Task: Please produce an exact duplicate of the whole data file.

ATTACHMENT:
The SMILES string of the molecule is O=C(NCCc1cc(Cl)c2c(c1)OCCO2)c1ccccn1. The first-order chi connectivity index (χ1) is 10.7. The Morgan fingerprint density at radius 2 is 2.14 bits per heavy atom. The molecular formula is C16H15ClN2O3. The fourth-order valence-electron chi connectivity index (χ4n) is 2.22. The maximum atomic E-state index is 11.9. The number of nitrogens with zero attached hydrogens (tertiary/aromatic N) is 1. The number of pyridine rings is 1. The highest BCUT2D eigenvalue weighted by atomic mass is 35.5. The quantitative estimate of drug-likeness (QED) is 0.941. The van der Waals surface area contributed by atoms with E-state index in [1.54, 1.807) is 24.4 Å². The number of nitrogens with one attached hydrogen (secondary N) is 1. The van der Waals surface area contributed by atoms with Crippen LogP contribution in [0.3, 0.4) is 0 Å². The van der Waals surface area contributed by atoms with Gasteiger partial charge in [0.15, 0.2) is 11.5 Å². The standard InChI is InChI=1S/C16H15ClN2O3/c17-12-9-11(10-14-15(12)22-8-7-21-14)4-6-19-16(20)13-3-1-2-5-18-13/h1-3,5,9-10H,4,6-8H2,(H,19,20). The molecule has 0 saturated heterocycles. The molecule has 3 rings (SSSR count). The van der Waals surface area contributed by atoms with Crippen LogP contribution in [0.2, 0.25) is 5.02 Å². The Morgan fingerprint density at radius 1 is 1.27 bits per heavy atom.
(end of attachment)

The SMILES string of the molecule is O=C(NCCc1cc(Cl)c2c(c1)OCCO2)c1ccccn1. The first-order chi connectivity index (χ1) is 10.7. The Morgan fingerprint density at radius 2 is 2.14 bits per heavy atom. The molecular formula is C16H15ClN2O3. The fourth-order valence-electron chi connectivity index (χ4n) is 2.22. The maximum atomic E-state index is 11.9. The number of nitrogens with zero attached hydrogens (tertiary/aromatic N) is 1. The number of pyridine rings is 1. The highest BCUT2D eigenvalue weighted by atomic mass is 35.5. The quantitative estimate of drug-likeness (QED) is 0.941. The van der Waals surface area contributed by atoms with E-state index in [1.54, 1.807) is 24.4 Å². The number of nitrogens with one attached hydrogen (secondary N) is 1. The van der Waals surface area contributed by atoms with Crippen LogP contribution in [0.3, 0.4) is 0 Å². The van der Waals surface area contributed by atoms with Gasteiger partial charge in [0.15, 0.2) is 11.5 Å². The standard InChI is InChI=1S/C16H15ClN2O3/c17-12-9-11(10-14-15(12)22-8-7-21-14)4-6-19-16(20)13-3-1-2-5-18-13/h1-3,5,9-10H,4,6-8H2,(H,19,20). The molecule has 0 saturated heterocycles. The molecule has 3 rings (SSSR count). The van der Waals surface area contributed by atoms with Crippen LogP contribution in [0.2, 0.25) is 5.02 Å². The Morgan fingerprint density at radius 1 is 1.27 bits per heavy atom.